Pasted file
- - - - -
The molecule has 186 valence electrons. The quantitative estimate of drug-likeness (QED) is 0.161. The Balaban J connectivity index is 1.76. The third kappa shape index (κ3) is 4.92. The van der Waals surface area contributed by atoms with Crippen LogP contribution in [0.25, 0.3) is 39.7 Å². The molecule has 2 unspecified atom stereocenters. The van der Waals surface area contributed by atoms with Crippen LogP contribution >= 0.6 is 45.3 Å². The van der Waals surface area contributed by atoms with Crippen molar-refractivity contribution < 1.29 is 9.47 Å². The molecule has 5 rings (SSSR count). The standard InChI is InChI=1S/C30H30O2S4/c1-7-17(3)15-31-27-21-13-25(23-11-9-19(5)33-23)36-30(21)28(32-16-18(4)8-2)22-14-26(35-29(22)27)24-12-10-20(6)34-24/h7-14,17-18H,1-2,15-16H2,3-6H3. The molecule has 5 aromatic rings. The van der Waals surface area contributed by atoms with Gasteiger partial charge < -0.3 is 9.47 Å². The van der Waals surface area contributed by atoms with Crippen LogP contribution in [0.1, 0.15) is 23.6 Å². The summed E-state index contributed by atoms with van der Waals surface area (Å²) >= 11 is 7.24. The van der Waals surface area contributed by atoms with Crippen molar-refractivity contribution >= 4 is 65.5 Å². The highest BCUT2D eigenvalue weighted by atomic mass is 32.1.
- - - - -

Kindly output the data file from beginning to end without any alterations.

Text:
The molecule has 186 valence electrons. The quantitative estimate of drug-likeness (QED) is 0.161. The Balaban J connectivity index is 1.76. The third kappa shape index (κ3) is 4.92. The van der Waals surface area contributed by atoms with Crippen LogP contribution in [0.25, 0.3) is 39.7 Å². The molecule has 2 unspecified atom stereocenters. The van der Waals surface area contributed by atoms with Crippen LogP contribution >= 0.6 is 45.3 Å². The van der Waals surface area contributed by atoms with Crippen molar-refractivity contribution < 1.29 is 9.47 Å². The molecule has 5 rings (SSSR count). The standard InChI is InChI=1S/C30H30O2S4/c1-7-17(3)15-31-27-21-13-25(23-11-9-19(5)33-23)36-30(21)28(32-16-18(4)8-2)22-14-26(35-29(22)27)24-12-10-20(6)34-24/h7-14,17-18H,1-2,15-16H2,3-6H3. The molecule has 5 aromatic rings. The van der Waals surface area contributed by atoms with Gasteiger partial charge < -0.3 is 9.47 Å². The van der Waals surface area contributed by atoms with Crippen LogP contribution in [0.1, 0.15) is 23.6 Å². The summed E-state index contributed by atoms with van der Waals surface area (Å²) >= 11 is 7.24. The van der Waals surface area contributed by atoms with Crippen molar-refractivity contribution >= 4 is 65.5 Å². The highest BCUT2D eigenvalue weighted by atomic mass is 32.1.